British aviation pioneer was a spy for Japan.,_19th_Lord_Sempill

By Peter Day
12:01AM GMT 03 Jan 2002

ONE of the pioneers of British aviation was caught spying for the Japanese but was never prosecuted to protect MI5 operations, it was disclosed yesterday.

Lord Sempill was one of the founders of the Royal Flying Corps in the First World War and remained a pillar of the establishment until his death in 1965.

His father had been an aide to George V and he came from a long line of military men. But in the 1920s he sold aviation secrets to the Japanese naval attache, Captain Teijiro Toyoda.

A Foreign Office file released at the Public Record Office after 75 years shows how Sempill was confronted with his crime by diplomats who had blackballed him from a job as aviation adviser to the Greek navy.

At the time he was chairman of the Royal Aeronautical Society and went on to be its president. Despite his disgrace he rejoined the Royal Naval Air Service from 1939 to 1941.

Sir Vernon Kell, the head of the security service, persuaded Sir Arthur Bodkin, the Director of Public Prosecutions, not to prosecute Sempill because to do so would reveal that MI5 was intercepting diplomatic mail to and from the Japanese embassy.

They considered a separate charge after discovering that Sempill had talked his way into a hangar where a secret seaplane, codenamed Iris, was being built by the Blackburn Aeroplane Company.

Bodkin again advised against prosecution because Sempill was an occasional consultant to the company.

He added: “The company are by no means alive to the importance of acting upon that word ‘secret’. It would appear that any decent British person, who happened to be known to a member of the staff, could walk through the doors of the shed.”

Kell wrote to Victor Wellesley, under secretary at the Foreign Office: “The question of prosecuting Sempill has been considered on more than one occasion, but apart from the matter of the Iris, the evidence against him rests on photographic copies of letters written by him to the Japanese naval attache in London.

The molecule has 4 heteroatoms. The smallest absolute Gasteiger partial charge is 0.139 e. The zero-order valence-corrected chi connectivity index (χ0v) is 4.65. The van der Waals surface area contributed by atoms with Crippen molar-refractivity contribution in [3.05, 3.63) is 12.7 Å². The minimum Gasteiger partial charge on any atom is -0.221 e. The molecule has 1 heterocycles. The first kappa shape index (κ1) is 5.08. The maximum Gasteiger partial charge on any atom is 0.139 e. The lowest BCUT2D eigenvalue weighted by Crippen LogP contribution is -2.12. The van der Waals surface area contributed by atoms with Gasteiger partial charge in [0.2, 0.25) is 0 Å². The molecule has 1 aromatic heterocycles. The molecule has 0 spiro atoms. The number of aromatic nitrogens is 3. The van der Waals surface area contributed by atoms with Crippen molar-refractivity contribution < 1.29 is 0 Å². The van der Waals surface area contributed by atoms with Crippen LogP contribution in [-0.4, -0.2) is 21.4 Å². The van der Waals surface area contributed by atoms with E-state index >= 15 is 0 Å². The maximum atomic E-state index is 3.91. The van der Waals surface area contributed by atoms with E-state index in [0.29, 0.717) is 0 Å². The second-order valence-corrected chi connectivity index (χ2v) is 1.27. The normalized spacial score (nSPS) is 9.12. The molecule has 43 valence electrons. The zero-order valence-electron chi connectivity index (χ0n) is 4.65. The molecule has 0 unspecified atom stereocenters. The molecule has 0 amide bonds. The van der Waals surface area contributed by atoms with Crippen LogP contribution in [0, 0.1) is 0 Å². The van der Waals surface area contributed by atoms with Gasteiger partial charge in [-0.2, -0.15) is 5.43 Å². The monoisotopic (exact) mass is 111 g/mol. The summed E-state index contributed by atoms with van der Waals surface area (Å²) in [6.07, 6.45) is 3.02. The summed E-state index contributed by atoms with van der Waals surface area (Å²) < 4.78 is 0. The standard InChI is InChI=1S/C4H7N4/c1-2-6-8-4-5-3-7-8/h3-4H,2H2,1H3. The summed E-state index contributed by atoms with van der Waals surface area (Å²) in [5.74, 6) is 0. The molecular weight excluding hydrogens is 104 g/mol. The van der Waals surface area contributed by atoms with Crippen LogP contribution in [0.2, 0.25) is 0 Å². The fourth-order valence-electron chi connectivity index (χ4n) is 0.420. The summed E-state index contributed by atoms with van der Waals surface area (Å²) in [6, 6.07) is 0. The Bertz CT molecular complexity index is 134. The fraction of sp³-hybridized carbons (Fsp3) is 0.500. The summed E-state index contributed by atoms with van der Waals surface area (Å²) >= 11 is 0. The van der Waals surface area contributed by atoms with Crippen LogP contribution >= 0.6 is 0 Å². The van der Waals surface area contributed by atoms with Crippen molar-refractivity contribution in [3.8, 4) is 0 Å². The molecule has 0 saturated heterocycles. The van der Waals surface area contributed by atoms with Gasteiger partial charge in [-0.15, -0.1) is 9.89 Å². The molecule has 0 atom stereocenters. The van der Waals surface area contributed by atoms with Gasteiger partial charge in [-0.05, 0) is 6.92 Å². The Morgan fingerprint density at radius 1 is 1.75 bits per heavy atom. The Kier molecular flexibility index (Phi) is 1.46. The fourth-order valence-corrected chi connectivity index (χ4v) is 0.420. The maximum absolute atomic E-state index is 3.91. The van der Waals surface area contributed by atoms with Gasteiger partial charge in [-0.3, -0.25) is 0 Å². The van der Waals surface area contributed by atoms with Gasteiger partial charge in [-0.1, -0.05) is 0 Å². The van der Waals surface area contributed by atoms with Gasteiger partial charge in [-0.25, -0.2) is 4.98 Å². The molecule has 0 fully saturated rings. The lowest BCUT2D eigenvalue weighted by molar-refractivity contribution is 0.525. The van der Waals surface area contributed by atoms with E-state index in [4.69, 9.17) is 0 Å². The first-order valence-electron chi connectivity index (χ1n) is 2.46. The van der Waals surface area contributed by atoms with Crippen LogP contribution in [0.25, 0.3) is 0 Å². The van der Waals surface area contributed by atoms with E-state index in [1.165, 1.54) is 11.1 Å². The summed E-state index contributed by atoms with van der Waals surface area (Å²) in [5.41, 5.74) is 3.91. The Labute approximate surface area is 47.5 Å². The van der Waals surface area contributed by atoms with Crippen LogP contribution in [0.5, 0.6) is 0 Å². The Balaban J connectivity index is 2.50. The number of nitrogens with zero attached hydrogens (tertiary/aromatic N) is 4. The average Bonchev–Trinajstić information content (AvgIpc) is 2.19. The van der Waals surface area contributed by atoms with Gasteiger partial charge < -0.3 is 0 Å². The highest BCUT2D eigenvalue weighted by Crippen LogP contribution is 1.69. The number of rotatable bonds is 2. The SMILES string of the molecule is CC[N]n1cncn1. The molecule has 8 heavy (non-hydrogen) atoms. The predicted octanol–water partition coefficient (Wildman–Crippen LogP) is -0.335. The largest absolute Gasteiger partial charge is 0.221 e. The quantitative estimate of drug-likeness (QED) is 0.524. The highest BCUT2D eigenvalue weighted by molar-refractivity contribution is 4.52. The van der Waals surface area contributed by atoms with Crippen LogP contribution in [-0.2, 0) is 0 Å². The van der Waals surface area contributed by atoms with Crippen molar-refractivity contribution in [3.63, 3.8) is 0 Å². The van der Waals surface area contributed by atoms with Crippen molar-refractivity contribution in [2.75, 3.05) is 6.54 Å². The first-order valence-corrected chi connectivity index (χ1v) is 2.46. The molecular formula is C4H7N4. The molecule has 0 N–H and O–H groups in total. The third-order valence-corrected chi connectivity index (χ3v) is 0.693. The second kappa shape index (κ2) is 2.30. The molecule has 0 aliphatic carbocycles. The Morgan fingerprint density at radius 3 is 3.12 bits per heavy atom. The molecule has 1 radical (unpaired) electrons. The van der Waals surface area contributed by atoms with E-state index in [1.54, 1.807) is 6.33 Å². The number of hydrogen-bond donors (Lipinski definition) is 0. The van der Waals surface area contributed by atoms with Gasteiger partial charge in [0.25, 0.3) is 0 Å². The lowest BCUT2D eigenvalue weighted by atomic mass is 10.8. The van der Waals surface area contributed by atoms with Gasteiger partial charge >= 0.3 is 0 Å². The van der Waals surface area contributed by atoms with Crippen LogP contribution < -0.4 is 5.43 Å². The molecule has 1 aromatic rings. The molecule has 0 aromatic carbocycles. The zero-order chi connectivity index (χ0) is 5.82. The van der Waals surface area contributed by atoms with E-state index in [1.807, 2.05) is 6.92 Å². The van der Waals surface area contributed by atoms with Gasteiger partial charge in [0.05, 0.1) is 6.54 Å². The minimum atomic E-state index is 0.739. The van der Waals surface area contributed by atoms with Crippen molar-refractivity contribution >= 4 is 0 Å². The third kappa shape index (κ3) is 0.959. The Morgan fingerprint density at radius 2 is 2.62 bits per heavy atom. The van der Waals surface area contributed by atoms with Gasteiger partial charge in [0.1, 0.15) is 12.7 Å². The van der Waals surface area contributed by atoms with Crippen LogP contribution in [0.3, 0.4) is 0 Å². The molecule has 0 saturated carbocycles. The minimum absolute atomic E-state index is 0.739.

“It would, in my view, be in the highest degree undesirable to launch a prosecution based on such evidence as this as, even if the case were heard in camera, the proceedings must result in disclosing to Sempill, and consequently to the Japanese government our sources of information.

“When Sempill was seen by the deputy chief of the Air Staff and other officers, Sir Arthur Bodkin was present and warned him as to his conduct in the future, but gave him to understand that the matter of the Iris was at an end.

“Sempill was warned that, in view of his past indiscretions, in no circumstances would any official backing be given to him should he succeed in gaining employment under the Greek or any other foreign government.

“He now understands his position and I think realises that, so far from having any cause of complaint with regard to his treatment, he is fortunate in having escaped being prosecuted.”

Wellesley noted in pencil: “Kell wishes this letter to be destroyed after it has been read.” The Foreign Office had been embarrassed to discover that Sempill’s indiscretion had been known to MI5 for two years. It had been supporting his efforts in Greece that would have led to aircraft orders for the Blackburn company.

Sempill was outraged when he found out that there was a diplomatic whispering campaign against him and threatened to sue for defamation until the extent of the evidence was revealed to him.

He represented the government on aviation missions to America and Japan, where he was awarded the Order of the Rising Sun.

Baron Kato, the Japanese prime minister, wrote to Sempill thanking him for “the splendid results, almost epoch making, that have been brought about in the Imperial Japanese Navy”.

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